There’s a popular Hanukka song recorded by Peter, Paul and Mary, “Light One Candle.” Its chorus insists we “don’t let the light go out” — but I’ve been thinking that maybe we should.
Not that I want to leave all those Maccabee children stumbling in the dark on cold December nights, or leave them without an image of light and hope to plug into. But, sometimes, letting the light go out kindles an altogether different kind of luminance in which to examine the moments of our lives that we hold dear.
So my urging that we watch the light go out is a literal one — while we love to bask in the glow of our menorot, what is really illuminating is watching the candles go out. Watching them burn out, one by one, makes me think about how remarkable it is to kindle light.
In a time when LED menora decorations are plentiful and one can use an app to light the “candles” on their smartphone, please give me candles blue, yellow, red, and white. The fire of my imagination lights up as their wicks burn down.
One Hanukka — after our family menora was lit, the blessings chanted, the songs sung, the gifts opened — everyone trudged upstairs to watch TV. I stayed downstairs alone and watched the menora burn low. Though the communal and commercial push on Hanukka is toward shopping-mall candle lightings, house parties, and group crafts for kids, I wanted to see if the holiday could also be quiet and contemplative.
I’m not talking “Silent Night” here — that’s that other holiday — but a real chance to take in the play of shadow and light and contemplate what Hanukka means.
The Jewish life cycle, from bris or baby naming to funeral and shiva, leaves little time for singular reflection. Judaism calls for a group, a minyan, to experience much of what it offers. Even on Yom Kippur, we do not confess our sins alone, but together as community.
So I admit that sitting alone and watching the candles burn down seemed a little downbeat and weird at first.
But the traditional prayer “Hanerot Halalu” (“These Lights”) — which reminds us, as we look upon the candles, to thank and praise God “for the wondrous miracle of our deliverance” — helped me view this solo experience in a different, well, light. While watching the flames, I finally connected with the words of the prayer, realizing that after eight nights of parties and presents (as well as latkes, sufganiyot, and black cherry soda), I felt miraculously delivered, like I was a Maccabee who emerged victorious from the combat zones of holiday shopping.
Casting a shadow on my reverie, however, was the “Hanukka Meditation” in my Sim Shalom prayer book. It suggested that “in the last glimmer of spiraling flame,” I should be able to see the spark of “Maccabees, martyrs, men, and women of valor.”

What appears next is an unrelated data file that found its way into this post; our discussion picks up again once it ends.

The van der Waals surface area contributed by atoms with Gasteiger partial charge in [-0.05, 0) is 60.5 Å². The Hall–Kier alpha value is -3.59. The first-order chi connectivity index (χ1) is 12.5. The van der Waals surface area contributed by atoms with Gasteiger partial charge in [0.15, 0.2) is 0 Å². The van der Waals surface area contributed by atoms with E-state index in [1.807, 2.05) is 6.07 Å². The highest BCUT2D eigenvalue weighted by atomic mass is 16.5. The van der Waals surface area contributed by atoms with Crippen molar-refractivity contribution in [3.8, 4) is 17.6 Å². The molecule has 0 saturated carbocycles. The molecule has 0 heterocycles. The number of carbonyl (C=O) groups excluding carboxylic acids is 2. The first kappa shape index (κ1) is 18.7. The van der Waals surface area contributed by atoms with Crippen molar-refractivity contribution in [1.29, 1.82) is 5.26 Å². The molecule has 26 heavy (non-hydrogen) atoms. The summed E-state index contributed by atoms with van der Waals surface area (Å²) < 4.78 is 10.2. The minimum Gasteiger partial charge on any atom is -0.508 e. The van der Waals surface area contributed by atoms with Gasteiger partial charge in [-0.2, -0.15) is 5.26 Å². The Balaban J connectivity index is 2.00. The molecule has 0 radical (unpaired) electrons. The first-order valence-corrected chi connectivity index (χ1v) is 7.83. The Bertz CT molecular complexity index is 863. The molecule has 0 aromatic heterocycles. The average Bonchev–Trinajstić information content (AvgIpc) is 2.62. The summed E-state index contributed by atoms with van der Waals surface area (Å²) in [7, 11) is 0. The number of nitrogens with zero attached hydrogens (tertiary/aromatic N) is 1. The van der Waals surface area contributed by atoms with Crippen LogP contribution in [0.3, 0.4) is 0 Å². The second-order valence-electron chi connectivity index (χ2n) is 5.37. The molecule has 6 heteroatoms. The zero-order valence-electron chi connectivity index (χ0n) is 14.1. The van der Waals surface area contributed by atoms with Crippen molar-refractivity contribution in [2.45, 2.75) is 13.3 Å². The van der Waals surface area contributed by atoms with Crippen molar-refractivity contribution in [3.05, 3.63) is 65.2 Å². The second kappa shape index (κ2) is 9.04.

Try as I might, staring at the candles burning down, all I could make out were colorful driblets of wax.
I wondered: Was there some other message?
Flames reach out at us from most every part of Judaism. Looking into our menorot, they can draw us into a light of memory, like a yahrtzeit candle lit at the anniversary of a loved one’s death. Flames also light us up with celebration, such as illuminating the candles of Shabbat or setting bonfires on Lag Ba’Omer.
In the window of my dining room, another candle connection was burning up right before me. The shamash, the candle used to light all the others on the menora, was burning out first, making me ask: Who had been my shamash? Taking bows in the candlelight were a basketball coach, a college lecturer, the rabbi where I grew up, a kid from Scouts and, to a well-earned round of applause, my parents. In turn, they had showed me how to move my feet, write, parse Torah commentary, cook, and strive toward menschhood.
In the Sefer Yetzira — the Book of Creation — the earliest foundation text of Kabala, there is a passage about a “flame in a burning coal.” Aryeh Kaplan, an Orthodox rabbi who was known for his knowledge of physics and Kabala, wrote that it can be used as a meditation. In his book Sefer Yetzirah: The Book of Creation in Theory and Practice, various parts of the flame correspond to the sephirot, or attributes through which Ein Sof — “the infinite” — is revealed.
In Kaplan’s meditation, the wick represents the physical world; the blue flame closest to the wick is “the counterpart of Malchut,”or Kingdom, which is our perceptions of God’s actions and attributes. Surrounding this is the bright yellow flame, which corresponds to the sephirot of kindness, strength, beauty, victory, splendor, and foundation.
The hottest part, the white flame, is the sephira of bina, or understanding, with the “light radiating from the candle,” corresponding to hochma, or wisdom.
“The only way in which the flame can rise is for all of these parts to come together,” Kaplan wrote.
And rise they did, growing brighter first, and then sputtering out, one by one, but leaving me with a glow.